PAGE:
Data: Department of Labor; Chart: Andrew Witherspoon/Axios

In the first week of July, nearly 1.5 million Americans were receiving unemployment benefits from the little-known Pandemic Emergency Unemployment Compensation and Short-Term Compensation programs.

The state of play: For the week ending April 11, the first week for which data on the programs is available, PEUC and STC programs counted a little over 62,000 and 27,000 claimants each, respectively. That means both programs have seen approximately 15-fold increases in about three months' time.

  • Why it matters: As first-time claims for traditional unemployment benefits have held steady between 1 million and 1.5 million a week for 18 straight weeks, pandemic-specific unemployment insurance programs are spiking, showing greater job losses and weakness in the economy.

What it means: The PEUC program provides additional benefits for those affected by the pandemic who have exhausted traditional state unemployment benefits.

  • STC provides benefits to people who still have jobs but whose employers have reduced their hours significantly to avoid layoffs, providing a pro-rata share of weekly benefits based on the reduction in hours of work.

Between the lines: The continuous increase in PEUC claims likely means Americans are staying unemployed for longer and the consistent uptick in STC claims shows that even businesses that have not laid off employees yet have been cutting their hours and having the government pick up the slack.

  • The number of people receiving benefits under each newly created program is higher than the total number of people receiving unemployment benefits during any week in 2019.

The big picture: Such programs have helped uphold American consumers' spending, but have been quite costly — government spending in June totaled $1.1 trillion, according to CBO estimates — more than triple outlays in June 2019, or about a $763 billion increase.

What's next: The unemployment picture looks to be worsening right as the $600 in additional federal unemployment assistance expires.

  • According to the Census Bureau’s weekly Household Pulse Survey published Wednesday, the number of employed Americans declined by about 6.7 million from mid-June through mid-July, including a 4.1 million fall from the first to the second week of July.
  • Yelp reported that its tally of business closures that had been declining consistently since March has stalled out with temporary business closures now turning to permanent ones.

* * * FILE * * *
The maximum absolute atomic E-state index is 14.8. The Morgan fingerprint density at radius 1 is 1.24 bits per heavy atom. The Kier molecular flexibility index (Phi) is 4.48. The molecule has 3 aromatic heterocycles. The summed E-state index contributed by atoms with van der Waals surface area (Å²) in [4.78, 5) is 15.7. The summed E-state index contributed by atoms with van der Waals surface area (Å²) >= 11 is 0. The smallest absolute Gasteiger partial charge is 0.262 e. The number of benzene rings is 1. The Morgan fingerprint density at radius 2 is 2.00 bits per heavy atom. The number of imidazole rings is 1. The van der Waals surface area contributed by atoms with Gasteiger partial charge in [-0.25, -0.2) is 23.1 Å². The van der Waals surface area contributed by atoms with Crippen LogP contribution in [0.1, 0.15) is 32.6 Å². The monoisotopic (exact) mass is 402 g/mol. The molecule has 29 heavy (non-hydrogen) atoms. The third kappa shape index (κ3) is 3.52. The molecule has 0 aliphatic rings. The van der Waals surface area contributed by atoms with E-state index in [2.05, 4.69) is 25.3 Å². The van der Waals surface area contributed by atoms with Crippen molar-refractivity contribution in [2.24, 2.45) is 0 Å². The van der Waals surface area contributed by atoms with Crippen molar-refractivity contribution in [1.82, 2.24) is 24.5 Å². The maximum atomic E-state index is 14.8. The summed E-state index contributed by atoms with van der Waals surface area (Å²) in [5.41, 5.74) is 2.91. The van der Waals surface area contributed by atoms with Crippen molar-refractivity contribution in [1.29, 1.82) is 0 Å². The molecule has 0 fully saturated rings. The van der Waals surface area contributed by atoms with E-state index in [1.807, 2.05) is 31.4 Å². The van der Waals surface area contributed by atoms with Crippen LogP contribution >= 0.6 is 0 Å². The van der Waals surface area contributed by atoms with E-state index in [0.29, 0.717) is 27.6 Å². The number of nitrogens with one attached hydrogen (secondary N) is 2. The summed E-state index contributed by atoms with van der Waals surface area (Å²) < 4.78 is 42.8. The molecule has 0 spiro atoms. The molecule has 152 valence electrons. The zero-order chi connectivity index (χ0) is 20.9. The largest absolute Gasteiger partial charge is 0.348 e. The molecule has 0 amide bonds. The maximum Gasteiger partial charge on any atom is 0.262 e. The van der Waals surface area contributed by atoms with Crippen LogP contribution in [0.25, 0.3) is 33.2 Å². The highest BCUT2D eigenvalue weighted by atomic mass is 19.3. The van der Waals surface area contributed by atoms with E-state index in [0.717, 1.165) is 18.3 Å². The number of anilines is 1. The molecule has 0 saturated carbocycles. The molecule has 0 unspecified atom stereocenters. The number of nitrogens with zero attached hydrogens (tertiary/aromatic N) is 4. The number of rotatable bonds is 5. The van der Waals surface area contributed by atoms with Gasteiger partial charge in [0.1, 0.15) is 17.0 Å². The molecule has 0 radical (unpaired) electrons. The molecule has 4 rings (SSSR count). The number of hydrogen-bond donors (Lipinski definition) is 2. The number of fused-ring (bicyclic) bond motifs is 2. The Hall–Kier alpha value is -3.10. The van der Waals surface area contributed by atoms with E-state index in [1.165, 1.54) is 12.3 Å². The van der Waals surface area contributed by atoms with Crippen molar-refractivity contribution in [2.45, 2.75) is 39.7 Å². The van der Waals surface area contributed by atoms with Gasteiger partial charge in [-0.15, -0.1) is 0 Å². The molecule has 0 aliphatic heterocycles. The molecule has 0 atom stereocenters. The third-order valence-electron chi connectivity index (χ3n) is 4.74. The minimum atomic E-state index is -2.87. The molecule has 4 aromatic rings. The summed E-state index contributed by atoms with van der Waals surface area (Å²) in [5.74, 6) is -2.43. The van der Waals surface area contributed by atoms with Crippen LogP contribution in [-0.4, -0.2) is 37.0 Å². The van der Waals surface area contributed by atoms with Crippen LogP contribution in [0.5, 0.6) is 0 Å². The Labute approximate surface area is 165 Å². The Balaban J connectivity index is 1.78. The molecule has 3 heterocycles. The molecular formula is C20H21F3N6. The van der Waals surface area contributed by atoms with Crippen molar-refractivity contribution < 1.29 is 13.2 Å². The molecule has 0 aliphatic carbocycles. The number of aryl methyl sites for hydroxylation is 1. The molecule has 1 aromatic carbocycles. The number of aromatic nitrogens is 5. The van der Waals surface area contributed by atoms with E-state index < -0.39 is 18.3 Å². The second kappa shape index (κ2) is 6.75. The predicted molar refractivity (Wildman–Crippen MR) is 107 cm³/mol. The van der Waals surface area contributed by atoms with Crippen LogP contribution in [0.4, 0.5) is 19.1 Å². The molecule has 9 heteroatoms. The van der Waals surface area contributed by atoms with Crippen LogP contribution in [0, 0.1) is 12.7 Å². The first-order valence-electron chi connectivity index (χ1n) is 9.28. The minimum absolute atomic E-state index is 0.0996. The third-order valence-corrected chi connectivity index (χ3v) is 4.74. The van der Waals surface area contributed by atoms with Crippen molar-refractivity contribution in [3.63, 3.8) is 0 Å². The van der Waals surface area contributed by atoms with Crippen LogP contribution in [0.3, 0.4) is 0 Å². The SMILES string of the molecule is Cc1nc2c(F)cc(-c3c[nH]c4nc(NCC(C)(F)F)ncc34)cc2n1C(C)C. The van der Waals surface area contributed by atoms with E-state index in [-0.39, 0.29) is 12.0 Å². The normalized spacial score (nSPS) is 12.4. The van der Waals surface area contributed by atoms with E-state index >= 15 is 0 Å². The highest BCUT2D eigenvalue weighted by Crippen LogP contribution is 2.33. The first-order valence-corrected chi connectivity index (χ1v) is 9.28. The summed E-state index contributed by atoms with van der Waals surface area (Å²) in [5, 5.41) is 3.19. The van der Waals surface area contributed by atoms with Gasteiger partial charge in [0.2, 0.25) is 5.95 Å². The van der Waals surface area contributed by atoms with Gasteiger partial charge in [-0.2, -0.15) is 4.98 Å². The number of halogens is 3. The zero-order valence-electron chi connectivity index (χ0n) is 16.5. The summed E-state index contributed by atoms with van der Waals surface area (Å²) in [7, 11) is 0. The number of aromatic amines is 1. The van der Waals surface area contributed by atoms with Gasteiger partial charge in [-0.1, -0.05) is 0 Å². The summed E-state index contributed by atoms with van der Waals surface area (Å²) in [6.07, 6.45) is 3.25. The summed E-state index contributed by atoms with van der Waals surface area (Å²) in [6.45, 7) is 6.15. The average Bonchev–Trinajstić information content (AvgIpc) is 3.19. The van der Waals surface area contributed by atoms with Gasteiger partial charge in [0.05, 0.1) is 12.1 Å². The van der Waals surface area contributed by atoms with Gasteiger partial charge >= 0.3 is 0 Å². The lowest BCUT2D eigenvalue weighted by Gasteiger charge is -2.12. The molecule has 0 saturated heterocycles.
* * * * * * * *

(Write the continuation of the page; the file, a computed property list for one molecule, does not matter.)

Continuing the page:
• Yelp noted that permanent closures now account for 55% of all closed businesses since March 1, an increase of 14% from June.

Go deeper

New York Fed weekly economic index reverses again

Data: New York Fed; Chart: Axios Visuals

The New York Fed's Weekly Economic Index turned lower for the week ending Aug. 1, showing real-time, high-frequency economic data again weakening in the last week of July.

Why it matters: The index turned negative again after an upwardly revised previous week. It supports other recent real-time economic data that show U.S. growth reversing.

23 million Americans face eviction

Natasha Blunt of New Orleans, who is at risk of eviction. Photo: Dorthy Ray/AP

The coronavirus pandemic threatens America with a new wave of homelessness due to a cratering economy, expiring unemployment stimulus payments and vanishing renter protections.

What they're saying: "I've never seen this many people poised to lose their housing in such a short period of time," said Bill Faith of the Coalition on Homelessness and Housing in Ohio to AP.

Biden clarifies comments on African American and Latino communities

Joe Biden delivering a speech in Delaware in July. Photo: Mark Makela/Getty Images

Joe Biden explained on Twitter Thursday night what he "meant" by earlier comments suggesting that "the African American community is a monolith."

What they're saying: "Unlike the African-American community, with notable exceptions, the Latino community is an incredibly diverse community with incredibly different attitudes about different things," Biden remarked in an interview hosted by the National Association of Hispanic Journalists and the National Association for Black Journalists, Politico reports.